Legislature(2017 - 2018)BUTROVICH 205
03/14/2018 03:30 PM RESOURCES
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|Confirmation Hearings: Commercial Fisheries Entry Commission (cfec)|
* first hearing in first committee of referral
= bill was previously heard/scheduled
= bill was previously heard/scheduled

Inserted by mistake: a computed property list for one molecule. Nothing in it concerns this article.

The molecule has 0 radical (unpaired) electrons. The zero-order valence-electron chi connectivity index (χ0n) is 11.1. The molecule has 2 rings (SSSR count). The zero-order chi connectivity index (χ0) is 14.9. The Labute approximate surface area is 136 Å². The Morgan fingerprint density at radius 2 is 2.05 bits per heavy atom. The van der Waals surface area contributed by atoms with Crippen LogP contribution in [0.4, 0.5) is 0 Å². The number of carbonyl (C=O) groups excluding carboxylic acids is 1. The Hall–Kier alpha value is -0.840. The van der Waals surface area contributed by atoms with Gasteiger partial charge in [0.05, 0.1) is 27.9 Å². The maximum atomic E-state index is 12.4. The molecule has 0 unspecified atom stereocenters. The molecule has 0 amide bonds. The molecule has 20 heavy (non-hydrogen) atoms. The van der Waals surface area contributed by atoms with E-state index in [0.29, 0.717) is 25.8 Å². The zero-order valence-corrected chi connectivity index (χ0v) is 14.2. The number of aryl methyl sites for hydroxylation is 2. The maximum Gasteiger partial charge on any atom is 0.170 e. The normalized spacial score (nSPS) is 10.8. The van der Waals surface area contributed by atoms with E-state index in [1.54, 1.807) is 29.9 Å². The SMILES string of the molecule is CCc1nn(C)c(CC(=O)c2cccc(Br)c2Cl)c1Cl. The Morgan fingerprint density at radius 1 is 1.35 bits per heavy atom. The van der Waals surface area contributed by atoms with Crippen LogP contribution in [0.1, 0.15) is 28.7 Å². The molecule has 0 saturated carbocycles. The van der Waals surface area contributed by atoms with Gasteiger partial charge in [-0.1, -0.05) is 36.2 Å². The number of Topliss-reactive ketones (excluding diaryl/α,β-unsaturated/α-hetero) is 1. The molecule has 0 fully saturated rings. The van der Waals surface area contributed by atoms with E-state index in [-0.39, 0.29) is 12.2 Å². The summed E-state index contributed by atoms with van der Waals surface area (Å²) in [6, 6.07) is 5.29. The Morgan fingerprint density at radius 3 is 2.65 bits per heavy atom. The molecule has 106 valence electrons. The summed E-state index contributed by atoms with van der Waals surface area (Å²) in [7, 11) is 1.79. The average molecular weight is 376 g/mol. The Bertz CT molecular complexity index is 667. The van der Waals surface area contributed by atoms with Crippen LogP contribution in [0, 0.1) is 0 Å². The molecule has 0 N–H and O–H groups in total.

ALASKA STATE LEGISLATURE SENATE RESOURCES STANDING COMMITTEE March 14, 2018 3:30 p.m. MEMBERS PRESENT Senator John Coghill, Vice Chair Senator Natasha von Imhof Senator Kevin Meyer Senator Bill Wielechowski Senator Click Bishop MEMBERS ABSENT Senator Cathy Giessel, Chair Senator Bert Stedman COMMITTEE CALENDAR CONFIRMATION HEARING: Commercial Fisheries Entry Commission (CFEC) -Vance Fate Putnam -Dale Kelley - CONFIRMATIONS ADVANCED PREVIOUS COMMITTEE ACTION No previous action to record WITNESS REGISTER VANCE FATE PUTNAM, Commissioner Designee Commercial Fisheries Entry Commission (CFEC) Anchorage, Alaska POSITION STATEMENT: CFEC commissioner designee. DALE KELLEY, Commissioner Designee Commercial Fisheries Entry Commission (CFEC) Juneau, Alaska POSITION STATEMENT: CFEC commissioner designee. ACTION NARRATIVE 3:30:03 PM VICE CHAIR JOHN COGHILL called the Senate Resources Standing Committee meeting to order at 3:30 p.m. Present at the call to order were Senators Bishop, Von Imhof, Wielechowski, and Vice Chair Coghill. Senator Meyer joined the committee one minute later. ^Confirmation Hearings: Commercial Fisheries Entry Commission (CFEC) Confirmation Hearing: Commercial Fisheries Entry Commission (CFEC) 3:30:51 PM VICE CHAIR COGHILL announced the only order of business today, the Commercial Fisheries Entry Commission (CFEC) confirmation hearings. He said Alaska amended its Constitution in 1972 to open the door to limited participation in its common fisheries for the purposes of resource conservation and Alaska's economy. Due to economic distress among fishermen and those dependent upon them for a livelihood and to promote the efficient development of aquaculture in Alaska, the Alaska Legislature passed a Limited Entry Act to implement the tenets of the Constitutional Amendment. It was managed by the Commercial Fisheries Entry Commission to which the two appointees have been asked to serve as commissioners. VICE CHAIR COGHILL said this commission is a quasi-judicial body, but being an attorney is not required. All its decisions are appealable to the Superior Court. Current law assigns three seats to the commission with a quorum consisting of two members. Over the past three years, the Lawson Report and later the report from the Division of Legislative Audit highlighted the staffing and meeting practices for review. Once the appointees are confirmed, they can only be removed for cause and the commissioners meet regularly throughout the year. Their compensation is equal to a range 27, the equivalent of $100,000/year, as a base. The commission operations are derived wholly from fees and taxes assessed through the Limited Entry Program, which will be part of the discussion today. VICE CHAIR COGHILL welcomed the two appointees and asked them to relate their backgrounds and tell the committee why they want to take this position. 3:33:38 PM VANCE FATE PUTNAM, Commercial Fisheries Entry Commission (CFEC) Commissioner Designee, introduced himself. 3:33:50 PM DALE KELLEY, Commercial Fisheries Entry Commission (CFEC) Commissioner Designee, Juneau, Alaska, introduced herself and read a prepared statement. While she wasn't fortunate enough to be born in Alaska, her soul was; she has been here more than half her life. She grew up surfing, riding rodeo, and rock climbing in California. Her academic training ranges from fisheries science to aquaculture to pharmacy to paramedicine. She worked as a pharmacy technician in three states and one of her most unique responsibilities was preparing drug packs for the space shuttle. She worked in surgery and on ambulances in downtown Houston, which probably helped toughen her up for life as a commercial fishing deckhand. MS. KELLEY said she had lived in the Bush and been a fish culturist in Prince William Sound and Southeast and had helped rebuild steam turbines in Haines and Fairbanks. Whenever time allows, she enjoys fishing on a troller out of Craig. She has no financial interest in a fishing business and holds no permits. For the past three decades she has been executive director of a commercial fishing organization representing fishermen who fish in state and federal waters for salmon, halibut, and other species. As a result, she has acquired extensive knowledge about fisheries and habitat conservation, resource management, and a wide array of state, federal, and international regulatory policies and laws. She supports all forms of fishing and have worked on behalf of all fishermen for her entire career. She served for 12 years as an Alaska commissioner on the Pacific States Marine Fisheries Commission, a five-state organization whose mission is conservation and sound utilization of West Coast fisheries resources. She is a member of the Pacific Salmon Commission, which implements the U.S. Canada Salmon Treaty, and chairs the U.S. Advisors of the North Pacific Anadromous Fish Commission, a five-country commission working to protect anadromous fish stocks through research and enforcement of high seas illegal fishing. Over the years, she has helped start and manage a number of blended state and national industry groups and coalitions working on issues of mutual concern. She has been fortunate to serve on various other industry boards and legislative, gubernatorial, and congressional advisory panels. She is familiar with the scope of work that CFEC does and throughout her career she has both consulted and worked with the commissioners and staff at CFEC. MS. KELLEY said she believes it is important that the commissioners have a solid understanding of the challenges confronting the seafood industry in general and the harvesting sector, in particular. She welcomes the new challenge and the opportunities for learning that a CFEC appointment offers and hopes that her knowledge and experience will be an asset to the commission and the state's fishing communities. Together, she and Mr. Putnam bring a complimentary set of skills to the table and could be a good team for assessing the condition of CFEC as a mature organization heading into the future and implementing any needed change and charting a course for that future. They agree on many of the new objectives and are working to develop a plan to institute more following along the lines of the two reports, the Lawson Report and the legislative audit. 3:37:57 PM MR. PUTNAM said he is a designee for the CFEC and was appointed December 1 to replace Ben Brown who resigned to take a different job. He didn't realize that Chairman Twomley was going to retire, too, after 37 years, but he is learning something every day about this commission. MR. PUTNAM started with his personal history saying he was born in Fairbanks. His mother was a city planner and his dad was a plumber/pipefitter. His mom went off every day with a briefcase and his dad went off wearing a toolbelt. They moved to Anchorage in 1965 after the earthquake. His mom worked for the Alaska State Housing Authority (ASHA) reconditioning communities that had been destroyed in the tsunami after the earthquake including Valdez and Seward and then she became a city planner in Anchorage and worked on bike trails and was known as the Bike Trail Lady of Anchorage. He learned about eminent domain and things like that when he was a little kid because his mom had to go to court to "grab property" to make the contiguous bike trails. MR. PUTNAM said he was one of the first students to go to Stellar High School in Anchorage and graduated from West High School in 1976. After that, he attended Lynnfield College in McMinnville, Oregon and ended up graduating from Western Washington University. His first legislative job was 39 years ago as an intern. He worked for Senator Pat Rodey, who was Judiciary Chair. In that job he learned about "Christmas treeing," when you find a title broad enough to put something in including the student internship program, which they managed to wedge in. That internship program is still in existence today. He returned during law school and worked at the Natural Resources Section of the Attorney General's Office in 1983. He worked on natural resources like Dinkum Sands, navigable water ways, Mental Health Trust lands, and salmon hatcheries; CFEC was one of their topics of interest, also. MR. PUTNAM said he served as a manager of a commission before, on the Future of the Permanent Fund's Staff working for Red Boucher who was chair of the State Affairs Committee then in 1989. He flew all over the state taking testimony about the Permanent Fund with Hugh Malone, former commissioner of the Permanent Fund and former legislator, Steve Frank out of Fairbanks, and Mark Langland of Northrim Bank. He was appointed to the Anchorage Municipal Planning and Zoning Commission in 1993 by then Mayor Tom Fink and enjoyed his service there (his mother's history in city planning prepared him for that). After that, he worked as the legal counsel/political director/lobbyist/assistant executive director for a large public employee union for about 20 years. He retired from that in 2015 and became a contract lobbyist for a couple of years. He is no longer a lobbyist and has now changed directions to serve on this commission that is a full-time job. 3:41:53 PM MR. PUTNAM next related his fishing history and that he started working with his dad as a longliner for halibut in the 70s and 80s and deck handed for halibut in the winter of 1984 out of Homer. In 1979 he was a salmon hand troller. He was a cash buyer for his brother's fish company back in 1981. From there he went on to law school. After law school and since then, he and his family have maintained a fish camp at the mouth of the Kasilof River and for the last 20 years they fish from June 15-25. He encouraged every Alaskan to do that as it is their opportunity to catch 25 fish for their freezer. He has never held a captain's license or a limited entry permit, although he has been a deck hand. Stopping there, he asked for questions. VICE CHAIR COGHILL thanked him and said this is one resource they want to do well at. He is surprised at the volume of permit exchanges that happen every year. He asked what commission level duties he has to do that staff can't do. MR. PUTNAM said the essential function of the commissioners is to act as an appellate court, like a divorce or bankruptcy court, because the people who work for them adjudicate the hearings and questions that licensing staff can't answer or deny because of the strict interpretation of regulations, but those regulations are variable depending on the conditions of the fishermen and their circumstances. Fishermen are always allowed the opportunity to appeal a decision to the judicial officers who then make a recommendation to the commission. The commission reviews the rulings and makes a final determination based on regulations and the recommendations from the adjudication section. From there, these cases can be appealed to the Superior Court. Hundreds of cases have gone from this commission to the Superior Court and 70 cases have gone to the State Supreme Court. A huge body of law is associated with this area of the fishing industry. He thinks the reason limited entry was so controversial inthe beginning was that the commission decided whether you got a permanent transferable permit or a non-transferable permit, because the transferable permit is worth a lot more money. Those controversies have been worked through and about 13 cases are still pending before the commission. Some of them have fact patterns from 1975 that have not been resolved. He and Ms. Kelley have the opportunity to go through those 13 cases over the next years to see if they can be resolved. Their intent is to work them through the system. Since he has been there, 18 cases have been resolved, two of which were remands from the Superior Court back to the CFEC. Those two cases have been settled and their interim use permits ended. He explained that an interim use permit allows a fisherman to continue fishing while a case is being appealed. Some interim use permits have been fished for years. They are going to do their best to resolve these appeals so that the optimum number of fishers in a fishing area can be resolved. 3:47:07 PM MS. KELLEY said that Mr. Putnam gave him an extensive overview of what commissioners do, and she heard his question to include how they interact with staff. She is new, and she wanders around trying to figure out what her job is. So, on a daily basis she has been picking a number staff and finding out what they do and learning it and finding out what they perceive her job to be. She has received a variety of responses to that, but one is that some questions about implementing regulations that need a ruling. As Mr. Putnam has pointed out, the CFEC law is very intricate and staff could unwittingly unravel it like a thread in a sweater. So, oversight of regulation implementation is an important part of what they do with staff. 3:49:38 PM SENATOR VON IMHOF thanked them both for their introductions. She sees three at-large positions on the commission and two are filled. Considering the amount of work they have described, she asked their thoughts on keeping that other seat vacant and if they have anyone in mind for the position. MR. PUTNAM said they decided to try running the commission with just two commissioners rather than three, because they haven't limited any fishery since 2004. Staff has been downsized so that there is no longer an executive director, leaving the commissioners to act as executive directors. MS. KELLEY said her perspective is that there was wisdom in setting up the Limited Entry Commission with three commissioners just for the decision-making process. Three significant cases are pending now, and it will be interesting to see how that works over time. One advantage of having the three is just the option for the commissioners not to gridlock on something that protects the public and the state from having to go court, which saves time and money. She considers having two commissioners a "grand experiment" that is too early to tell how it will go. VICE CHAIR COGHILL remarked that in 2015, staff issued 18,147 permits and 9,646 vessel licenses. MS. KELLEY responded that they have a great licensing staff. MR. PUTNAM added that there are open fisheries and limited fisheries in Alaska. Their authority goes out to the 200-mile limit for federal fisheries and three miles for the state. Everyone in a limited fishery receives a permit from the commission. Everyone in an unlimited fishery also receives a permit to fish. Every fisherman who is in the 200 miles offshore fishery is permitted. They also watch optimum numbers to determine where there is stress on a fishery. He said the Board of Fisheries cycles through different fisheries, fin fish for example, about once every three years. The commissioner of Alaska Department of Fish and Game (ADF&G) can do an emergency closure on a fishery for stress issues - if the biomass isn't there or if the research isn't there to determine the presence of sustainable yields. The commission's research section watches how those two things interface with each other and tracks the decisions and may at some point determine there is enough stress on an open fishery that it needs to be closed. That will be the point at which the caseload will go up and determinations will be made on who has a history of and a dependency on a fishery. Those are the parameters for deciding who gets a transferable permit or a non-transferable permit. Those decisions are what become controversial and end up in court. 3:53:57 PM SENATOR BISHOP thanked them for their service and asked how the appeal process works at the commissioner level. MR. PUTNAM responded that trials are held by the adjudication section. At one time, this section had seven attorneys and two or three paralegals to do some background work. So, the commission had 46 members. Now it is down to 13 employees. The way it works is if a trial happens, the adjudication officers take evidence, put people under subpoena, and get confidential information, including tax returns and other information. They make a recommendation to the commission; the final decision rests with the commissioners who are trying to handle these things on a consensus basis. He said the House has a piece of legislation dealing with the point of having just two commissioners; it allows in the absence of one of those two commissioners, for the commission to still function. Right now, there is a two-member quorum requirement and if one commissioner isn't there, the commission doesn't exist anymore. They are trying to change that to a two-member commission situation and if in the future, if a fishery has to be limited they may come to the legislature and ask to hire an expert, like Mr. Twomley, who knows the subject well. All decisions made by the commissioners can be appealed to the Superior Court and then to the Supreme Court. SENATOR BISHOP observed that the two commissioners have to be 100 percent together and asked how that will work. MR. PUTNAM replied that their intent is to agree all the time, but if they don't agree, the ruling of the hearing officer in the adjudication section becomes the ruling of the commission. And that is what the fishermen would appeal to Superior Court. 3:56:38 PM VICE CHAIR COGHILL said he is reluctant to agree with a two- member commission. But he will watch closely how it plays out. He noticed two things the commission had done: first, he didn't know this was a significant part of the Fishermen's Fund. What proportion is that? MR. PUTNAM replied that the Fishermen's Fund was started pre- statehood and was designed as a type of worker's compensation for injured fishermen, because a lot of fishermen couldn't afford insurance and got injured on the job. Ms. Kelley has the exact figures as she has been involved with the CFEC for a long time on the Governor's task force to restructure it, he said. The Fishermen's Fund receives an average of $400,000 annually that all comes from fishermen. A fishing captain's license is needed at the beginning of the fishing season as well as a vessel license. Those all come from CFEC, for which they charge a small fee. At the end of a fishery, they charge four-tenths of 1 percent of whatever money one makes based on fish tickets, which are confidential and held by CFEC for 45 years. That is for an open fishery. For a closed fishery, it's four-tenths of 1 percent of the value of one's permits. Their economists watch the values of permits that go up and down based on sale prices and that is how the fees are based at the back end. Of this pot of money, about $8 million, 40 percent by law, goes into the Fishermen's Fund and about $5 million goes to the ADF&G, and about $3.5 million is used by the commission to function. 3:59:47 PM VICE CHAIR COGHILL said it is a pleasant surprise to see how much money has been returned to ADF&G. MS. KELLEY said she just got an update today. Since FY 2012, about $23 million went to ADF&G; last year it was about $5.6 million. She has noticed over the years, sometimes to the detriment of the commission, whenever times are tough, that the ADF&G budget is restricted, but she stated that the department needs enough money to be dynamic to be able to ebb and flow with whatever work is in front of it. 4:01:10 PM MR. PUTNAM highlighted the Carlson case for which the state paid $37 million plus interest to out-of-state fishermen who sued the state of Alaska because of the 3:1 margin that was being charged to out-of-state permit holders versus in-state permit holders. The Carlson case went to the Supreme Court that said the state couldn't charge 3:1, but they could charge a little bit more. So, every three years, they calculated the Carlson number, which is over and above what in-state fishermen are charged for their permits, and that money is used to support fisheries enhancement. Because when there are no in-field biomass studies on a fishery resource, the ADF&G commissioner will err on the side of caution for sustainable yield and not open a fishery because the science isn't there to back up the opening. So, they need funds from both the CFEC collection and out-of-state fishermen to pay for that science. VICE CHAIR COGHILL asked if CFEC has a research arm within the commission plus whatever they can help ADF&G or is it one and the same. MR. PUTNAM replied that ADF&G has field researchers. CFEC doesn't go out in the field; it uses information it collects to tell them what is going on in a fishery. 4:03:24 PM MS. KELLEY added that one of their statutory charges is optimum numbers. When limited entry first occurred, the number of permits was maximized to make sure that folks who were truly dependent weren't left out and the initial legislation wanted that number reeled back in so that resources weren't harmed down the road. Whether optimum numbers are needed on everything remains to be seen, but if they are to start clicking through the fisheries and doing optimum number studies, legislators should be aware that research has only two people. One optimum study that was done on a Bristol Bay fishery took three researches four years and cost thousands and thousands of dollars. So, if those studies are needed, enough of both money and personnel resources will be needed to do the job properly. VICE CHAIR COGHILL said something else he did not know was that there are 68 unique fisheries. MS. KELLEY said those are just the limited fisheries, not the ones that may ultimately be limited. MS. PUTNAM explained that when a fishery is an open fishery, anyone can fish it from Alaska or out of state. Equal protection applies to all Americans. So, anybody can be in any fishery they want if it's open. When the commission decides a fishery needs to be closed, they are trying to award permits to people who have a history in that fishery. That may not be the optimum number of permits; that study comes later. But everyone gets a permit in that fishery, so they can continue to make a livelihood in that fishery. As a fishery becomes more stressed and there is less fish for the fishermen, the season has to be closed more. It is a very difficult business and they have to make enough money in order to stay out there. If there are too many fishermen in the fishery, then all the fishermen suffer. An optimum number study may bring the number of permits down that allow for each fisherman to make a living, so they can stay out there. He explained that an optimum study would create a buyback program. For the last one, Alaska got a $65 million loan from the federal government that fishermen taxed themselves to pay back and voluntarily decided to get out of the fishery and sell their permit back to the CFEC. Then they just extinguished the permits down to the optimum numbers. SENATOR MEYER asked if most permit holders are Alaska residents. What would be the ratio? MR. PUTNAM replied the current ratio is about 77 percent Alaskan. When you have transferable permits that are saleable on the open market, there is no limitation on who that person can sell it to. There is no way to stop that from happening. But at the initial outset their goal was to design the permit system to benefit the people who depend on the fishery the most and don't have outside sources of income, like a teacher. People who live in a small town in Alaska where fishing is the main source of income are the people who get the valuable transferable permits. The intent of the legislature at that time was that those permits would be retained in the village, and about 50 percent of permits are actually transferred without cost to other people through gifting. About 50 percent are sold and often that is how the out-migration can happen to Lower 48 people. 4:09:19 PM SENATOR MEYER asked how much permits go for. MR. PUTNAM replied that their economists calculate this regularly, because their fees are based on the price of permits. They know how much each permit is worth in each fishery; it's all posted on their website. Just for an idea, a Bristol Bay drift permit is worth about $220,000 and about 1,600 exist. A set net permit on the east side of Cook Inlet, which is also in a piece of legislation, is worth around $25,000. MS. KELLEY added that there are so many permits in the state and every month the permit value changes. VICE CHAIR COGHILL asked Ms. Kelley if she is on the United Fishermen of Alaska (UFA) board and asked if she has to let that go. MS. KELLEY replied that she was the longest-seated UFA board member until March 1. She has told them she would only deal with policies before the commission but has asked for an ethics determination on whether she can stay on the North Pacific Anadromous Fish Commission. It is light duty work and has a lot of personal meaning to her. However, if they say it's a problem, she will resign. VICE CHAIR COGHILL said there is no doubt that she has had her hand in many fisheries and Alaskan fisheries have unique challenges but also a good reputation. He would like to keep that going. 4:11:53 PM MS. KELLEY said she also cares a lot about it and is proud of Alaska's system. VICE CHAIR COGHILL asked if their rulings set precedent or are they for just one time, because they are so unique. MR. PUTNAM replied that all 70 cases that have gone to the Supreme Court and the hundreds that have gone to Superior Court set precedent for the commission. The 13 cases still pending before the commission - for 20, 30, and 40 years - are the most difficult that if they don't get exactly right may bring the whole system down, like a sweater coming apart by pulling a thread. The two remanded cases were appealed to Superior Court by a fisherman who convinced the court that a mistake was made. Those two got a second review by the CFEC and the same decisions were sent back to the court where they were settled based on negotiations. The Attorney General's office is who their real lawyers are; they know all the cases. You don't have to be an attorney to serve on this commission, he said, although it helps, and before he and Ms. Kelley make their decisions they want to know all the cases, too. He noted that the annual report will be very different than any reports in the past. It's only 5 pages long and compared to up to 70 pages in the past. The backside of the report will have appendixes. He offered to come back and give them an overview of that annual report in the future. MR. PUTNAM said there are two things to think about; the legislature gave them two mandates back in 1975 in enabling statute. One of them is to regulate fisheries and to determine how many permits are in a fishery, but also what the optimum number is. The other is to make recommendations to the legislature for future legislation to improve the regulation of commercial fishing in Alaska. That is something they are studying right now and will have some recommendations when they finish their annual report. VICE CHAIR COGHILL thanked him and said he would look forward to it. Finding no further questions and no one signed up for public testimony, he said in accordance with AS 39.05.080, the Resources Committee reviewed the following and recommends the appointments be forwarded to a joint session for consideration: Dale Kelley and Vance Fate Putnam. This does not reflect an intent by any of the members to vote for or against the confirmation of the individuals during any further sessions. 4:17:59 PM At ease 4:18:20 PM VICE CHAIR COGHILL called the meeting back to order and adjourned the Senate Resources Committee meeting at 4:18 p.m.